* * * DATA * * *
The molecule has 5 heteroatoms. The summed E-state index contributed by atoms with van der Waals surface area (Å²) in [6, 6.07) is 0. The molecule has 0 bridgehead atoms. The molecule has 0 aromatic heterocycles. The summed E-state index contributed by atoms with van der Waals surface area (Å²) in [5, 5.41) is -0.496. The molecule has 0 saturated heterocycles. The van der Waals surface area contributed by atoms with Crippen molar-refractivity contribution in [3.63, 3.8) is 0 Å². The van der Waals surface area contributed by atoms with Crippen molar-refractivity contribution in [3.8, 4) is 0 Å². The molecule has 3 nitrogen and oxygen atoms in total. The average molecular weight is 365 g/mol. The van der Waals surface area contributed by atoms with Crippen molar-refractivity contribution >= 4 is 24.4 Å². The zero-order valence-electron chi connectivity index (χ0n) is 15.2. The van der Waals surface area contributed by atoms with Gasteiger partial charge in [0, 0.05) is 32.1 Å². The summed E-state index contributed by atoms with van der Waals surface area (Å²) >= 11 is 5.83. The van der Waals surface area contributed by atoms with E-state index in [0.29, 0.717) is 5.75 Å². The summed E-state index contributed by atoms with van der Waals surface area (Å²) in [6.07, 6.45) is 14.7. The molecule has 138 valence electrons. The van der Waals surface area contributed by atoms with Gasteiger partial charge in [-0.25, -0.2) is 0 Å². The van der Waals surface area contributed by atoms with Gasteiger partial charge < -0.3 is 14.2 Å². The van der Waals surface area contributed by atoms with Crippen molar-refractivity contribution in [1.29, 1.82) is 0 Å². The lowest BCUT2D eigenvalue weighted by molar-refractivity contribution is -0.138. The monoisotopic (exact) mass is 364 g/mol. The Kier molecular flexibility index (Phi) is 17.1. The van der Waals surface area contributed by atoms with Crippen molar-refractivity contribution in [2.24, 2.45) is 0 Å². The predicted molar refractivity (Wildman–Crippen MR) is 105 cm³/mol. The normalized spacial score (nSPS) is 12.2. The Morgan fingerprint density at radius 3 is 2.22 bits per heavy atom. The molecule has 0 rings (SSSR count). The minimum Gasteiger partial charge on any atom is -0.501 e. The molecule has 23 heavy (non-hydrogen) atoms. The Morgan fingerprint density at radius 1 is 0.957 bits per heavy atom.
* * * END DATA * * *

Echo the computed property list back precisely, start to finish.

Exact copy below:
The molecule has 5 heteroatoms. The summed E-state index contributed by atoms with van der Waals surface area (Å²) in [6, 6.07) is 0. The molecule has 0 bridgehead atoms. The molecule has 0 aromatic heterocycles. The summed E-state index contributed by atoms with van der Waals surface area (Å²) in [5, 5.41) is -0.496. The molecule has 0 saturated heterocycles. The van der Waals surface area contributed by atoms with Crippen molar-refractivity contribution in [3.63, 3.8) is 0 Å². The van der Waals surface area contributed by atoms with Crippen molar-refractivity contribution in [3.8, 4) is 0 Å². The molecule has 3 nitrogen and oxygen atoms in total. The average molecular weight is 365 g/mol. The van der Waals surface area contributed by atoms with Crippen molar-refractivity contribution >= 4 is 24.4 Å². The zero-order valence-electron chi connectivity index (χ0n) is 15.2. The van der Waals surface area contributed by atoms with Gasteiger partial charge in [0, 0.05) is 32.1 Å². The summed E-state index contributed by atoms with van der Waals surface area (Å²) >= 11 is 5.83. The van der Waals surface area contributed by atoms with E-state index in [0.29, 0.717) is 5.75 Å². The summed E-state index contributed by atoms with van der Waals surface area (Å²) in [6.07, 6.45) is 14.7. The molecule has 138 valence electrons. The van der Waals surface area contributed by atoms with Gasteiger partial charge in [-0.25, -0.2) is 0 Å². The van der Waals surface area contributed by atoms with Gasteiger partial charge < -0.3 is 14.2 Å². The van der Waals surface area contributed by atoms with Crippen molar-refractivity contribution in [1.29, 1.82) is 0 Å². The lowest BCUT2D eigenvalue weighted by molar-refractivity contribution is -0.138. The monoisotopic (exact) mass is 364 g/mol. The Kier molecular flexibility index (Phi) is 17.1. The van der Waals surface area contributed by atoms with Crippen molar-refractivity contribution in [2.24, 2.45) is 0 Å². The predicted molar refractivity (Wildman–Crippen MR) is 105 cm³/mol. The normalized spacial score (nSPS) is 12.2. The Morgan fingerprint density at radius 3 is 2.22 bits per heavy atom. The molecule has 0 rings (SSSR count). The minimum Gasteiger partial charge on any atom is -0.501 e. The molecule has 23 heavy (non-hydrogen) atoms. The Morgan fingerprint density at radius 1 is 0.957 bits per heavy atom.